Tony Hawk’s Pro Skater 1 + 2 was my favourite game of 2020. I enjoyed it so much that I gave it the only 10/10 I’ve ever awarded to the game. Developer Vicarious Visions managed to capture what made the original two games so magical, while adding just the perfect amount of modern touches that it felt like a new game.
The concept of porting a Tony Hawk’s Pro Skater game to handhelds is not a new one. The series has a history of great – and not so great – handheld renditions of the extreme sports game. Whether great, okay or bad, it always felt like developers had to design around the limitations of handheld consoles. For example, Tony Hawk’s Pro Skater 2 on the Game Boy Advance shifted to a top-down isometric viewpoint as the handheld lacked the grunt for a full fat 3D skating game.
Of course, there’s no such changes to the game needed for Tony Hawk’s Pro Skater 1 + 2 on the Nintendo Switch. Players are treated to pretty much the exact same experience as on console last year, though does have to step things back in the graphics department. It’s a fair compromise though, ensuring the game runs consistently while players ollie, grind and kickflip their way through each level.
Originally launched on PS4, Xbox One and PC last August, Tony Hawk’s Pro Skater is a from the ground up remake of the first two games which adds a new coat of graphics, new skaters and a bunch of other new content. However, what’s most important is that it retains the physics and game-feel that made the original titles so popular. After years of failed reboots, Vicarious Visions finally brought the series close to those heights it initially reached.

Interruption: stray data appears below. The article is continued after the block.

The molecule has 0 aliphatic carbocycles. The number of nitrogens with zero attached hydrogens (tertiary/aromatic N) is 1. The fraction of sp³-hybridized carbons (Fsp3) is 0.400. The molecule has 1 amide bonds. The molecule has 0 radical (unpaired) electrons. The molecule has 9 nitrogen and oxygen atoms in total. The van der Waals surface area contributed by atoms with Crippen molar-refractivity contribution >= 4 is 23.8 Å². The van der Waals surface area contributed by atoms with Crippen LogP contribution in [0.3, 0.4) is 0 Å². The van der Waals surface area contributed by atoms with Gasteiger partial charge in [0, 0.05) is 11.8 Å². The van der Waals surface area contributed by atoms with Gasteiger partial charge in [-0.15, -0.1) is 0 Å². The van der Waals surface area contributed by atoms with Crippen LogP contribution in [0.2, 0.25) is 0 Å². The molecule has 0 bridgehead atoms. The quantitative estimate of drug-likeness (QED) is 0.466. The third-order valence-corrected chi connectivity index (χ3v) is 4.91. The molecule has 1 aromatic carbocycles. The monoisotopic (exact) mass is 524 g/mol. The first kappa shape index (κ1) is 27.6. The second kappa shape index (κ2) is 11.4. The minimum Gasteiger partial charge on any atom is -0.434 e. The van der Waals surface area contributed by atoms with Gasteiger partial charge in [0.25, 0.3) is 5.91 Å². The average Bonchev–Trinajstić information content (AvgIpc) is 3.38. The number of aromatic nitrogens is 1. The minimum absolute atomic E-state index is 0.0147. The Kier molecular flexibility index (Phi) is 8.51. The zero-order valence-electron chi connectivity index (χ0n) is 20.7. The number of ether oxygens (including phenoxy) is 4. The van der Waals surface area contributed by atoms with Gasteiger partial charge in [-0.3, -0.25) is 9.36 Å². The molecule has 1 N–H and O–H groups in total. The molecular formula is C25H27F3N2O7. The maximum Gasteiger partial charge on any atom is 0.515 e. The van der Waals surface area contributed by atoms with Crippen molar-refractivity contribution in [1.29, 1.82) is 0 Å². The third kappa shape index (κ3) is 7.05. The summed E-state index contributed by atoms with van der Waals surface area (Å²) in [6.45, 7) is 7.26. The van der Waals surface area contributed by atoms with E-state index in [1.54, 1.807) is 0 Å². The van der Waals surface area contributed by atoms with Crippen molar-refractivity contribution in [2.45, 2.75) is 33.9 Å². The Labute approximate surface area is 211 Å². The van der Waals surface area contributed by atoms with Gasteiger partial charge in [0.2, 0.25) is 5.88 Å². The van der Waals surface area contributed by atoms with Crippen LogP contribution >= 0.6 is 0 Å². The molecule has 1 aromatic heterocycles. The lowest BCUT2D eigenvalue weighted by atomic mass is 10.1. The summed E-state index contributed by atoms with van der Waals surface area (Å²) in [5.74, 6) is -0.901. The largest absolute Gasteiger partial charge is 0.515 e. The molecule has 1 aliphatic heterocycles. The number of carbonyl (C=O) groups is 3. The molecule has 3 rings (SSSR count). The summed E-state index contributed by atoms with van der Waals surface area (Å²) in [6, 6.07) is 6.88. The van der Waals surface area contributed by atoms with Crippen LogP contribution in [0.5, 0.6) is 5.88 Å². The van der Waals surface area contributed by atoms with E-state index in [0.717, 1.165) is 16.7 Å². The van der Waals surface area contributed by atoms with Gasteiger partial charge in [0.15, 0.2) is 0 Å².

The Nintendo Switch port is for intents and purposes pretty much exactly the same other than one noticeable area: its visuals. Tony Hawk’s Pro Skater 1 + 2 on Nintendo Switch dials back the visuals and resolution while targeting 30fps. While that is half the frame rate of the game on PlayStation 4 or Xbox One, it’s a sensible decision and ensures smooth and consistent gameplay in a game which demands precision and timing. The visual downgrade is most noticeable while playing at 1080p on a large screen, but playing in handheld mode looks great on the Switch’s screen.
One area the Switch port falls short is how the game controls. The Nintendo Joy-Con analogue sticks are smaller than those you would find on the DualShock 4 or the Xbox One controller and lack the same level of precision. This is especially noticeable when playing at a higher level, as combos in the millions require fast, precise inputs to maintain. I found myself fighting with the controls more than I did with the PS4 version.
Other than those minor gripes, Tony Hawk’s Pro Skater 1 + 2 is a major breakthrough for the series on a portable console. It retains all the elements of the other console version, while allowing players to indulge in skate sessions while on the go. Every level from the first two games is available, along with the standard objective-based single player mode, online and split-screen multiplayer.
One of the biggest additions in the remakes is a profile and challenge system. Players can unlock a number of challenges through the profile system, which provides additional incentive to play. Players can unlock points through the challenge system, which can be used to unlock new customisation options for skaters.